# AnalyticComb

Documentation for AnalyticComb.

# References

This package implements solutions for combinatorial problems using analytic combinatorics. Check the text book by Flajolet & Sedgewick and Coursera's full course by Robert Sedgewick.

Kudos to Ricardo Bittencourt for his introductory texts on the subject and for helping in an initial implementation.

# Background

In 1751, Euler was studying the number of ways in which a given convex polygon could be decomposed into triangles by diagonal lines.^{[1]}

He realized that the progression of numbers in the solution (1, 2, 5, 14, 42, 132,...) was directly related to the coefficients of the series expansion of the polynomial fraction $\frac{1−2a−\sqrt{1−4a}}{2aa}$, that is: $1+2a +5a^2 + 14a^3 + 42a^4 + 132a^5 + ...$

Given any constructable combinatorial structure, one can use a set of operators to find a generating function and then approach the problem analytically.

# Introduction

For newcomers, this an analytic approach to combinatorial problems. Modelling this type of problem often relies on intuitive arguments. The symbolic method describe such situations with a grammar of operators: Sum, Cartesian product, Sequence, Multiset, Powerset and Cycle. Such operators yield an algebraic expression (e.g. $P(z)$), called the generating function, which is directly related to the problem via complex analysis. We are generally interested in the coefficients of its series expansion. That is, let the series expansion of $P(z)$ be $T(P(z)) = \sum_{n=1}^{\infty} a_n x^n$. Then, the values of $a_n$ correspond to the counts of objects of size $n$ in this combinatorial class.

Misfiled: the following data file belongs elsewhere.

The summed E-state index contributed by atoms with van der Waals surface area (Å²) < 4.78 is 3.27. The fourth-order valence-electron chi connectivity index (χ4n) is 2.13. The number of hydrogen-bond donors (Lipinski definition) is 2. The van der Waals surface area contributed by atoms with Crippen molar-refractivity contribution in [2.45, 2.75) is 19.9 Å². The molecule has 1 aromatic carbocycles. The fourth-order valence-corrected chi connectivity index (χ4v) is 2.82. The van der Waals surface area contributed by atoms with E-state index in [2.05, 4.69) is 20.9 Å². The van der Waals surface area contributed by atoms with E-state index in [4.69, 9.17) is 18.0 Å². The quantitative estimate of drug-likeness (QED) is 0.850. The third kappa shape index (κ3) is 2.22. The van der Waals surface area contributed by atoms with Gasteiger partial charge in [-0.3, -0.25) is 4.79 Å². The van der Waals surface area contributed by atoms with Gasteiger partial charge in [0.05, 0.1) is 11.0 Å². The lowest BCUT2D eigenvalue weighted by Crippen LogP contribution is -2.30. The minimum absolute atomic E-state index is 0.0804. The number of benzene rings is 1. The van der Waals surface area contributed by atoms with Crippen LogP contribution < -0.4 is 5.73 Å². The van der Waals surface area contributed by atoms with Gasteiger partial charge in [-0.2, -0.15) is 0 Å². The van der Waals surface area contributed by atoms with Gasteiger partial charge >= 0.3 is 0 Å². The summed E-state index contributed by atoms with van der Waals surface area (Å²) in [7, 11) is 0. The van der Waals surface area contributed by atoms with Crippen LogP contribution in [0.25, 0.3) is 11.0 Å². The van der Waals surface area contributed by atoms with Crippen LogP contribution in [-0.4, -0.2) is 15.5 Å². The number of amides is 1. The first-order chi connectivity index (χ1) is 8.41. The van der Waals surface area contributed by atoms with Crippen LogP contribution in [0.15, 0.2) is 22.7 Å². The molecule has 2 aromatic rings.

For instance, the number of binary words (e.g. abababbabab...) of size n is given by $W_n = 2^n$. Using the sequence operator ($SEQ(A) \implies A(z) = \frac{1}{1-z}$) , we find the generating function:

$W = SEQ(Z+Z) \implies W(z) = \frac{1}{1 - 2z}$. $T(W(z)) = 1 + 2z + 4z^2 + 8z^3 + ...$.

This approach can be used to solve complex problems in a systematic way.

- 1Flajolet, P., & Sedgewick, R. (2009). Analytic combinatorics. Cambridge University press. Page 20